Millennium Actress, a Japanimation import, is a sweeping epic of love lost, found and lost again. It's as much a cumulative history of Japan as it is a boldly atypical romantic saga. Fans of Hiyao Miyazaki's more operatic flights of fancy will find themselves well served by this melodramatic, nonlinear story.
Director Satoshi Kon helmed the excellent Perfect Blue a few years back, and since then he's apparently had time to ponder the nature of identity and the effect that the passing of time has on it. Millennium Actress is full of big, lush ideas about self and self-sacrifice. They match the rolling scope of this ambitious production, but at heart, Kon's film is really just a simple little love story between a young girl and the shadowy male figure she ends up spending her whole life pursuing.
It begins as Genyo, a documentary filmmaker, and his assistant Kyoji go in search of a faded movie queen from the golden age of Japanese cinema. Chiyoko is like Norma Desmond on Prozac: Content in her beautiful mountainside home, she passes the days dwelling more on her garden than on her past. This changes with the arrival of Genyo, who requests an interview with her in the hopes that she will reveal why she left films at the height of her popularity during the mid-'50s. What follows is a history lesson set to animÃ. As she recounts her various roles over the years, Chiyoko is seen century by century, from the 15th to the 20th. She's shown as the characters in her films, while Genyo and Kyoji pop up from time to time as a sort of Greek chorus, commenting on Chiyoko's actions and reactions. Genyo also discovers that Chiyoko had been pursuing a nameless rebel ' an enemy of the emperor ' throughout the course of her life.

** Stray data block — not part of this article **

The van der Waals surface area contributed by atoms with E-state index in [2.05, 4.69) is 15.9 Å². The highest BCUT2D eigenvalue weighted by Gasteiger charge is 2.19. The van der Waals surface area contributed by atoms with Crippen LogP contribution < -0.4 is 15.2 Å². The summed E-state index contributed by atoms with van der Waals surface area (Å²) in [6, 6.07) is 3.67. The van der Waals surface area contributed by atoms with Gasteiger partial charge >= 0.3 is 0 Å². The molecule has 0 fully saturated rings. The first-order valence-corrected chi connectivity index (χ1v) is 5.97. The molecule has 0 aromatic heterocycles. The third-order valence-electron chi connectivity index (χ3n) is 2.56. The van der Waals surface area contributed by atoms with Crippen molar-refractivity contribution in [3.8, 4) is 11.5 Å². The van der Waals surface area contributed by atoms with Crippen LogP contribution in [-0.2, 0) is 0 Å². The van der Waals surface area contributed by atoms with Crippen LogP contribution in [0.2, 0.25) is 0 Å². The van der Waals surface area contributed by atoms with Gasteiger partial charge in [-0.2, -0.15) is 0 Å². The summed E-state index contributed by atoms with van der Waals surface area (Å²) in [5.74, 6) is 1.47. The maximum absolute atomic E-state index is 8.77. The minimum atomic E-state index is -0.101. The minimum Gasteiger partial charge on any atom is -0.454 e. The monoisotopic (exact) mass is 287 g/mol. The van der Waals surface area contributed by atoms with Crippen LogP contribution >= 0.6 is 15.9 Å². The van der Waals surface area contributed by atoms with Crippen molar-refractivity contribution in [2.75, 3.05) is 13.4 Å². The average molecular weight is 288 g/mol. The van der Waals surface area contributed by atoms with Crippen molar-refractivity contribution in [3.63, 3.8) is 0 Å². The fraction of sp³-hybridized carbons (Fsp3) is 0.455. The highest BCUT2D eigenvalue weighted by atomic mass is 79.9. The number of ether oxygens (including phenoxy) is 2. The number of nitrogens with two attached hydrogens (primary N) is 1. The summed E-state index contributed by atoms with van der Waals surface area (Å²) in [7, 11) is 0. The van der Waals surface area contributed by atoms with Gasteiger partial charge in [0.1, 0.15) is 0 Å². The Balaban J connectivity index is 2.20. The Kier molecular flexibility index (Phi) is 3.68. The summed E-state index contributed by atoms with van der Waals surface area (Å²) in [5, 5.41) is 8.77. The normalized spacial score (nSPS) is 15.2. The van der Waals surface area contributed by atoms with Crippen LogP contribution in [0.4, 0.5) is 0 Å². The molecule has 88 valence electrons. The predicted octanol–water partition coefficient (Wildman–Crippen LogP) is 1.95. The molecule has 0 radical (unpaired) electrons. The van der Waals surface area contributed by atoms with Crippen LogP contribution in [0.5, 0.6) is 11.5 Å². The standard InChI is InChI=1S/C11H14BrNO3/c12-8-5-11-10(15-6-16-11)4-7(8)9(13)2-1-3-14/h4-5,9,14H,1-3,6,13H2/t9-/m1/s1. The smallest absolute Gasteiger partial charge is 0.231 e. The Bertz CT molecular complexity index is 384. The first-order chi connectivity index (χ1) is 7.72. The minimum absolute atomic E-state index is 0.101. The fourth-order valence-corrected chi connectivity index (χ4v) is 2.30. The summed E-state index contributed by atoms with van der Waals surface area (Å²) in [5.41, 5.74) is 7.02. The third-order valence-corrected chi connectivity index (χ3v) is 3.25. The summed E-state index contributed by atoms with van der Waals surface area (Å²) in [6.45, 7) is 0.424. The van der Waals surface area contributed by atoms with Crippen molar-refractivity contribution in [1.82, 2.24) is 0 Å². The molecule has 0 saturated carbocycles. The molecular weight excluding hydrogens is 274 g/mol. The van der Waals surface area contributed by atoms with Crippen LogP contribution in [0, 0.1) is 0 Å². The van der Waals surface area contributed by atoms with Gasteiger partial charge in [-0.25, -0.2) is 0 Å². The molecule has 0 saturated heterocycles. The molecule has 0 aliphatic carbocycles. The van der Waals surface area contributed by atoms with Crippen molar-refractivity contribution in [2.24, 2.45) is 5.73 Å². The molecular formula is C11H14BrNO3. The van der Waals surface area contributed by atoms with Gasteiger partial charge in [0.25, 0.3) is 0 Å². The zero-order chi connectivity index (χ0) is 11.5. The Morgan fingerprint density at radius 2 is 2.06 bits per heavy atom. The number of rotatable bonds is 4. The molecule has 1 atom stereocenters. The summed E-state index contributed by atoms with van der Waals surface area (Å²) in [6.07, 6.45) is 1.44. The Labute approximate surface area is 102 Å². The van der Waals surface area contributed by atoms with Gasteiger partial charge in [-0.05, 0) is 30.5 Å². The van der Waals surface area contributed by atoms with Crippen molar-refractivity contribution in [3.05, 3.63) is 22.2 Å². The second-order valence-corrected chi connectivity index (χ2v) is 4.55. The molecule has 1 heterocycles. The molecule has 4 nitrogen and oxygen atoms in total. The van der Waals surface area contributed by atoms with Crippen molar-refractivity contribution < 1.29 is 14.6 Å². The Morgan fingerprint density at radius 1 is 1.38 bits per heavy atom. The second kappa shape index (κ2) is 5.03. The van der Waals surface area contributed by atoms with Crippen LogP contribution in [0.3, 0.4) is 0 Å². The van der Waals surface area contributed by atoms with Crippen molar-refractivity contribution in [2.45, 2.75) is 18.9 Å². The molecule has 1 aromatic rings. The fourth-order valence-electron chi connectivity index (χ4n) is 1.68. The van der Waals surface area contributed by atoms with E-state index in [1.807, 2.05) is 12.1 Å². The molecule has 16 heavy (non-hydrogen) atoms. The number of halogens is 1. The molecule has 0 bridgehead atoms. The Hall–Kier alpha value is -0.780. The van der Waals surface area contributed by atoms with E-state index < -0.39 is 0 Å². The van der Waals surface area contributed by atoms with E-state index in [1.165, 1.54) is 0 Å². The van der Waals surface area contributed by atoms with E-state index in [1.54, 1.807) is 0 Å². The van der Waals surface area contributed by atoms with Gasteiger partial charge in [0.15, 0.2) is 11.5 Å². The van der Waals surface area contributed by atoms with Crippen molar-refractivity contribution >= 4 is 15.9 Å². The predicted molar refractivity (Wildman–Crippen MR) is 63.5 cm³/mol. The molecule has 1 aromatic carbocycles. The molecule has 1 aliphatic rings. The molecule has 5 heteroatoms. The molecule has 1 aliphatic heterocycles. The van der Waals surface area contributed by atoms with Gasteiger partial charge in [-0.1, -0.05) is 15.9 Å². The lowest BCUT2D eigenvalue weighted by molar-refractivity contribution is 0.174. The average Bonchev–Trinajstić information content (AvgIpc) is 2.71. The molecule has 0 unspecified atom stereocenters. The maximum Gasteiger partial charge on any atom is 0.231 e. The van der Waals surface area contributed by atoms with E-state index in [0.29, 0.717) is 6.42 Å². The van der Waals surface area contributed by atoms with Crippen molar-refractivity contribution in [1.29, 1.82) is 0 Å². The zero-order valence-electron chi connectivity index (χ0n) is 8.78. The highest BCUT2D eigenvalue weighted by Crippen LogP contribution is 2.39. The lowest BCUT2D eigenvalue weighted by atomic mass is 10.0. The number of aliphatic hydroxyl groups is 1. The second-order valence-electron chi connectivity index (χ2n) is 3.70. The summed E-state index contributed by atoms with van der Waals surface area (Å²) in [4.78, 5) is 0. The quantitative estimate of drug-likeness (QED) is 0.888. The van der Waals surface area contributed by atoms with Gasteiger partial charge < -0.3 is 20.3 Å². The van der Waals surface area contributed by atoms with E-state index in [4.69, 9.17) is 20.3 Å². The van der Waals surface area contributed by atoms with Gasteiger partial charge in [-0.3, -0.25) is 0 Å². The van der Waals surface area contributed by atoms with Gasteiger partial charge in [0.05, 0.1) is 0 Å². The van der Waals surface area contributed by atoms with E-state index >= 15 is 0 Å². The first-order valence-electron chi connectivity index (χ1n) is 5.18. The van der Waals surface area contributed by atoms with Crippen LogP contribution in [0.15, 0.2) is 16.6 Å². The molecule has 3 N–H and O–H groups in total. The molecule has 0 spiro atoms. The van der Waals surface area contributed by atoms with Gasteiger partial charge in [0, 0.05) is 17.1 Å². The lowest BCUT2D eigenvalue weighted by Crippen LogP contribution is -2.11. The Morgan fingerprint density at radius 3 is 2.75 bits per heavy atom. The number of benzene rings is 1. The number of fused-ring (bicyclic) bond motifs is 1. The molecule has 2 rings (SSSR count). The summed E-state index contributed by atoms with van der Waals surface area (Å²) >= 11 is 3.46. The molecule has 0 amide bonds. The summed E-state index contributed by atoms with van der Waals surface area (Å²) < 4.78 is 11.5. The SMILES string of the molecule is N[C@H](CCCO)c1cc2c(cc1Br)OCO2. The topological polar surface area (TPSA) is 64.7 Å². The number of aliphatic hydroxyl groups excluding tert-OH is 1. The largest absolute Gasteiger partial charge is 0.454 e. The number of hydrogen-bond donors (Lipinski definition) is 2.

If this sounds confusing, it's not. Millennium Actress has more layers to it than the proverbial onion, but Kon's sure hand keeps things moving right along. And while you're never sure what might happen next, the film's flow is as hypnotically serpentine as a river. Kon's animation style is the only drawback, but if you can manage to get past the flat and jerky feel of it, the rest of the film has plenty of rewards.